They were looking for cannabis and found a Bitcoin mining farm
In the UK hamlet of Sandwell, a police investigation looking for a cannabis farm uncovered a Bitcoin mining farm, which was illegally stealing electricity.
According to reports, officers had apparently received a tip-off at the Great Bridge Industrial Estate, located in Sandwell, and broke in exactly on 18 May.
But of course, the stir occurred when police found a Bitcoin mining farm, instead of cannabis plants, about 100 computer units in size.
In essence, law enforcement had to shut down mining activities, as the cryptocurrency mining farm was stealing electricity to the tune of thousands of pounds. Specifically, they seized all computer equipment, but without making any arrests.
It is no coincidence that the Western Power Distribution network operator was involved in the investigation and discovered that the electricity supply had been bypassed.
The excessive heat coming from the building and the coming and going of people both day and night made the police suspicious. In this regard, Sergeant Jennifer Griffin said that given the signs, they expected to find a cannabis farm.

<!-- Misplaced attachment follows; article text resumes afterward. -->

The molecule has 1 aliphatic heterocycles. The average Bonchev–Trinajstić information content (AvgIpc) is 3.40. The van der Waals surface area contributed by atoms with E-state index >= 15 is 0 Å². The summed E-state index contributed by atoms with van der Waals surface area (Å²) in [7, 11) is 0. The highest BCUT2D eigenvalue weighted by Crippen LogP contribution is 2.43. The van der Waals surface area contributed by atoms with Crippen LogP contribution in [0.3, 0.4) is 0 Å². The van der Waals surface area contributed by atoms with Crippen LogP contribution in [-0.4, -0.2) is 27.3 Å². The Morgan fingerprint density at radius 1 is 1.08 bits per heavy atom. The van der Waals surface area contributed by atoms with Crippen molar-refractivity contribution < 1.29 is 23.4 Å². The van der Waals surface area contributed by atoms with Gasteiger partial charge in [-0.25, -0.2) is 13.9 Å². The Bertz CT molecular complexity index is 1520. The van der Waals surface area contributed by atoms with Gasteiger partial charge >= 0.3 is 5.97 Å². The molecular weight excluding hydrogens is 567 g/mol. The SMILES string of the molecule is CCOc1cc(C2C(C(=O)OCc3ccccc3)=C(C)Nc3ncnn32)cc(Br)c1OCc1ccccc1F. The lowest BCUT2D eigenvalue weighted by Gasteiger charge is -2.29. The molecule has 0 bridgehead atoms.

“It had all the characteristics of a cannabis farm and I think it’s only the second crypto mining farm we’ve encountered in the West Midlands.”
Bitcoin, mining farms and electricity: the Cambridge University study
The fact that Bitcoin mining affects the environment due to its high electricity consumption is nothing new. Its basic protocol, Proof-of-Work, requires entire hardware, machines and warehouses, connected to the network, to actively participate in confirming transactions and thus mining BTC and other crypto assets.
In addition to running Bitcoin’s blockchain, miners are investing huge amounts of capital in order to stay relevant in view of the ever-increasing computing power required by the system.
A study by the University of Cambridge, the Cambridge Bitcoin Electricity Consumption Index, identified Bitcoin’s energy consumption by comparing it to others.
Speaking in units of Terawatt-hours (TWh), the study states that the electricity used for Bitcoin mining represents 0.46% of total energy production, and 0.52% of total energy consumption.
In terms of renewables, however, the world’s total production of 3 types of energy could power the entire Bitcoin network in different values. Hydro energy would power it by 36 times, biofuel and waste energy by 5 times and solar, wind and others by 12 times.
Not only that, if Bitcoin were a country, the study revealed that it would consume more energy than the Netherlands and the Philippines and less than the United Arab Emirates and Pakistan.
A final “fun” fact in the report refers to the amount of electricity consumed each year by always-on but idle household devices, referring to the US alone, which would account for 1.9 years of energy consumption per Bitcoin.
In addition to the aforementioned study, there are many activities that aim precisely to safeguard mining farms, turning them into environmentally sustainable ones, dispelling the myth that “Bitcoin destroys the planet”.